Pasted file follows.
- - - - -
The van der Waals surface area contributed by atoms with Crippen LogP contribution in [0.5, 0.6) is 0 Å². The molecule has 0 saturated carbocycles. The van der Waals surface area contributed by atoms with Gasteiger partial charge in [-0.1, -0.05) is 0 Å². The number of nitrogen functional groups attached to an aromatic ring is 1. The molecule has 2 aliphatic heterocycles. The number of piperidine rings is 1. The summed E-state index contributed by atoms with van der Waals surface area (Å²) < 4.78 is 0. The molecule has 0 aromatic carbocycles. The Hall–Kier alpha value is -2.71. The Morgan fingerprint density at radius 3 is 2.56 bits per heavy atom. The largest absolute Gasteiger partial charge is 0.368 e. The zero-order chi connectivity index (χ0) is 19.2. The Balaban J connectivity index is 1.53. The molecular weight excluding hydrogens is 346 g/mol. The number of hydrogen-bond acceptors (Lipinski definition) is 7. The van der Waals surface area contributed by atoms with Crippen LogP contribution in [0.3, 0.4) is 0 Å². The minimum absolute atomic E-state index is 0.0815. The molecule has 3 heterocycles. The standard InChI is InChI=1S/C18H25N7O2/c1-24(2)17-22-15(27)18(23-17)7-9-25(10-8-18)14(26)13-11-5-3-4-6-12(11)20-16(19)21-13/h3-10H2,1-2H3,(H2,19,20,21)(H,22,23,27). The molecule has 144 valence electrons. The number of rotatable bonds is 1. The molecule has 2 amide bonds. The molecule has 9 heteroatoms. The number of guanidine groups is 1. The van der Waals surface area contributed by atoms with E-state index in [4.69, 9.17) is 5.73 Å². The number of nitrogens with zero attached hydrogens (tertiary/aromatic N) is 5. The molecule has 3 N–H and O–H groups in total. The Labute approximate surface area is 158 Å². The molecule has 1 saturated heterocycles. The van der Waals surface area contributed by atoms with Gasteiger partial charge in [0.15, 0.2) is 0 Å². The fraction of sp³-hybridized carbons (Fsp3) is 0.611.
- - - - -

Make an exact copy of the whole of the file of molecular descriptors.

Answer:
The van der Waals surface area contributed by atoms with Crippen LogP contribution in [0.5, 0.6) is 0 Å². The molecule has 0 saturated carbocycles. The van der Waals surface area contributed by atoms with Gasteiger partial charge in [-0.1, -0.05) is 0 Å². The number of nitrogen functional groups attached to an aromatic ring is 1. The molecule has 2 aliphatic heterocycles. The number of piperidine rings is 1. The summed E-state index contributed by atoms with van der Waals surface area (Å²) < 4.78 is 0. The molecule has 0 aromatic carbocycles. The Hall–Kier alpha value is -2.71. The Morgan fingerprint density at radius 3 is 2.56 bits per heavy atom. The largest absolute Gasteiger partial charge is 0.368 e. The zero-order chi connectivity index (χ0) is 19.2. The Balaban J connectivity index is 1.53. The molecular weight excluding hydrogens is 346 g/mol. The number of hydrogen-bond acceptors (Lipinski definition) is 7. The van der Waals surface area contributed by atoms with Crippen LogP contribution in [0.3, 0.4) is 0 Å². The minimum absolute atomic E-state index is 0.0815. The molecule has 3 heterocycles. The standard InChI is InChI=1S/C18H25N7O2/c1-24(2)17-22-15(27)18(23-17)7-9-25(10-8-18)14(26)13-11-5-3-4-6-12(11)20-16(19)21-13/h3-10H2,1-2H3,(H2,19,20,21)(H,22,23,27). The molecule has 144 valence electrons. The number of rotatable bonds is 1. The molecule has 2 amide bonds. The molecule has 9 heteroatoms. The number of guanidine groups is 1. The van der Waals surface area contributed by atoms with E-state index in [4.69, 9.17) is 5.73 Å². The number of nitrogens with zero attached hydrogens (tertiary/aromatic N) is 5. The molecule has 3 N–H and O–H groups in total. The Labute approximate surface area is 158 Å². The molecule has 1 saturated heterocycles. The van der Waals surface area contributed by atoms with Gasteiger partial charge in [0.15, 0.2) is 0 Å². The fraction of sp³-hybridized carbons (Fsp3) is 0.611.